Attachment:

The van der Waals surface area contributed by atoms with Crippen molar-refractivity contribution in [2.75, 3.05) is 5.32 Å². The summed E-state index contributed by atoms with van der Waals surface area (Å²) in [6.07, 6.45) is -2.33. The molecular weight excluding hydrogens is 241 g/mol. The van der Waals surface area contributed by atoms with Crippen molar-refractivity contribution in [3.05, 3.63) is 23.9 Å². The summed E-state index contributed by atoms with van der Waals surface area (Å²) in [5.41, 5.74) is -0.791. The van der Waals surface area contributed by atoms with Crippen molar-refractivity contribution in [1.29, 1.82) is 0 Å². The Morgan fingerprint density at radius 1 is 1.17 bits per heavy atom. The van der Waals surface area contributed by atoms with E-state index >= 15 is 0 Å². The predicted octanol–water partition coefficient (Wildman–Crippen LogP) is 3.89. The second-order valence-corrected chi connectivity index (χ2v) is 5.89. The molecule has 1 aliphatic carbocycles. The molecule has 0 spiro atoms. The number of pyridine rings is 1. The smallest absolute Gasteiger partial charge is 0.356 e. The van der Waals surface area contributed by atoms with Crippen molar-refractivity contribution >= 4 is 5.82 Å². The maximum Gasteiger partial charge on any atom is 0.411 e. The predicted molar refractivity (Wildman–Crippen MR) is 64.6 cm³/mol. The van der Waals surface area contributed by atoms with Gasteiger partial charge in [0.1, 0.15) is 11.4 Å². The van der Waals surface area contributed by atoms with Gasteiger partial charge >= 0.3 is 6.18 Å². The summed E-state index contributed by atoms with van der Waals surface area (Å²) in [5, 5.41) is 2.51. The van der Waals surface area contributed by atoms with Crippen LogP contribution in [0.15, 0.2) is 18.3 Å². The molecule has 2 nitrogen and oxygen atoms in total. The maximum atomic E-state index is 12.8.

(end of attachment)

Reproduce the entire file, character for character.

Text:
The van der Waals surface area contributed by atoms with Crippen molar-refractivity contribution in [2.75, 3.05) is 5.32 Å². The summed E-state index contributed by atoms with van der Waals surface area (Å²) in [6.07, 6.45) is -2.33. The molecular weight excluding hydrogens is 241 g/mol. The van der Waals surface area contributed by atoms with Crippen molar-refractivity contribution in [3.05, 3.63) is 23.9 Å². The summed E-state index contributed by atoms with van der Waals surface area (Å²) in [5.41, 5.74) is -0.791. The van der Waals surface area contributed by atoms with Crippen molar-refractivity contribution in [1.29, 1.82) is 0 Å². The Morgan fingerprint density at radius 1 is 1.17 bits per heavy atom. The van der Waals surface area contributed by atoms with E-state index >= 15 is 0 Å². The predicted octanol–water partition coefficient (Wildman–Crippen LogP) is 3.89. The second-order valence-corrected chi connectivity index (χ2v) is 5.89. The molecule has 1 aliphatic carbocycles. The molecule has 0 spiro atoms. The number of pyridine rings is 1. The smallest absolute Gasteiger partial charge is 0.356 e. The van der Waals surface area contributed by atoms with Crippen molar-refractivity contribution >= 4 is 5.82 Å². The maximum Gasteiger partial charge on any atom is 0.411 e. The predicted molar refractivity (Wildman–Crippen MR) is 64.6 cm³/mol. The van der Waals surface area contributed by atoms with Gasteiger partial charge in [0.1, 0.15) is 11.4 Å². The van der Waals surface area contributed by atoms with Gasteiger partial charge >= 0.3 is 6.18 Å². The summed E-state index contributed by atoms with van der Waals surface area (Å²) in [5, 5.41) is 2.51. The van der Waals surface area contributed by atoms with Crippen LogP contribution in [0.15, 0.2) is 18.3 Å². The molecule has 2 nitrogen and oxygen atoms in total. The maximum atomic E-state index is 12.8.